If you love traveling and are looking for a lucrative job, trucking might be an option for you. Let’s see everything you need to know about the trucking jobs.

Transportation of goods is an inevitable need to keep any country running. The demand and supply graph needs balance, and an effective system of transportation is vital for this purpose. 

According to the US department for transportation, Trucks hauled 61 percent of the total freight transported in the United States in 2016, and this activity accounted for an estimated 3.5 percent of US gross domestic product.

Truck drivers, nowadays, are quite in demand, and because of the need, the remuneration is also excellent. You can easily make lots of money through truck driving. 

According to the National Transportation Institute (NTI), for-hire drivers earn an average annual income of $54,000. In contrast, private fleet drivers make well over $70,000, on average. Plus, you get to travel places and get to drive modern trucks with efficient features and ergonomically designed, comfortable seats. What else could one ask for?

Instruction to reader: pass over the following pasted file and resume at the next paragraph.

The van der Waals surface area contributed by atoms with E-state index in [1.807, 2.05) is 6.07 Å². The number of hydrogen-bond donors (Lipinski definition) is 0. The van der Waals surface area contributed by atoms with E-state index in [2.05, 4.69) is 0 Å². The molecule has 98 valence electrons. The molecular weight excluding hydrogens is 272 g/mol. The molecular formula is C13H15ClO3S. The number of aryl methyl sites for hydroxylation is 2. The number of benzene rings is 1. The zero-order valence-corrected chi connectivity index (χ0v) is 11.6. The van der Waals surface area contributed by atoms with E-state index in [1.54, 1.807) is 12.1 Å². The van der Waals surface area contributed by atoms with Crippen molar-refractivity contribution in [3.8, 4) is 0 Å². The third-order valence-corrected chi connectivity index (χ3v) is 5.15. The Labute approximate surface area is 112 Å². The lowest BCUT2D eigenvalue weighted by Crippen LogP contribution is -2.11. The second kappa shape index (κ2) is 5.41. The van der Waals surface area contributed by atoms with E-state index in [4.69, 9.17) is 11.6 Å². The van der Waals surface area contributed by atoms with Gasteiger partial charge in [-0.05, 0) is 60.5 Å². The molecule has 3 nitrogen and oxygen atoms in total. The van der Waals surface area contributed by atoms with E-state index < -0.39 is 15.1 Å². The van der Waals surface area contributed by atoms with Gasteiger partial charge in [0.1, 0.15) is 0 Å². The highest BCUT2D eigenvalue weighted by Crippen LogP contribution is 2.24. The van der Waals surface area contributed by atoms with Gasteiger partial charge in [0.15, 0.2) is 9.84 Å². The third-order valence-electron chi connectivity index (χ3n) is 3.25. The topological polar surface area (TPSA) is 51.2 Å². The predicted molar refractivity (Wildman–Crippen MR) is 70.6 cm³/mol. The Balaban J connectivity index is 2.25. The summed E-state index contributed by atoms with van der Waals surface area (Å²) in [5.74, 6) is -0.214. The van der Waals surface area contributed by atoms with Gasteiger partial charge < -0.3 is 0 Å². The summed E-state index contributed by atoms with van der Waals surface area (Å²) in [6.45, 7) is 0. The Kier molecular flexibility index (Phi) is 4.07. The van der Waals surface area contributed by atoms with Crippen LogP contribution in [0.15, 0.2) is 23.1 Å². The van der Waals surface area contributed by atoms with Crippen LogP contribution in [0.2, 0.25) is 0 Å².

An underlying assumption is that it takes stamina and excellent driving skills to become a truck driver, but there’s more to it than these two qualities.  


  • Education and training

Understanding the profession well before landing a job helps a person begin with clarity of mind and a lot of confidence. If you want to cultivate the right skills before getting the license, it is advisable to enroll in a professional driving school for certification. Getting trained by a veteran trucker will make you highly competent, along with precious tips to handle any situation. When you go on to apply for truck driving jobs, your certificate will let the employer know you are capable of the job, and they will prefer you.

  • License

It is compulsory to have a Commercial Driving License (CDL) to drive a truck in the USA. The process of acquiring CDL involves a skills test, knowledge test, and medical examination. The minimum age to get the license is 18 years.

  • Skills 

You need to have immaculate driving skills, physical stamina, and knowledge of load management. You should be aware of traffic rules such as the speed limits, meaning of traffic signs, and do’s and don’ts of driving on highways, intersections, or freeways.

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It would help if you also were a pro at social interaction as you will be doing a lot of it daily. Moreover, alertness and responsibility are two must-have qualities of a truck driver. Long hauls, unsuitable weather conditions, and carrying hazardous material may cause stress, so it would help if you learn stress management beforehand.

“The driver on the highway is not safe when He reads the signs, but when He obeys them.” ~ Aiden Wilson Tozer

  • Advance skills

Knowing how to maintain and repair your vehicle is a plus. If you keep learning advance skills, it will help you climb up the ladder to a better position and pay in your career.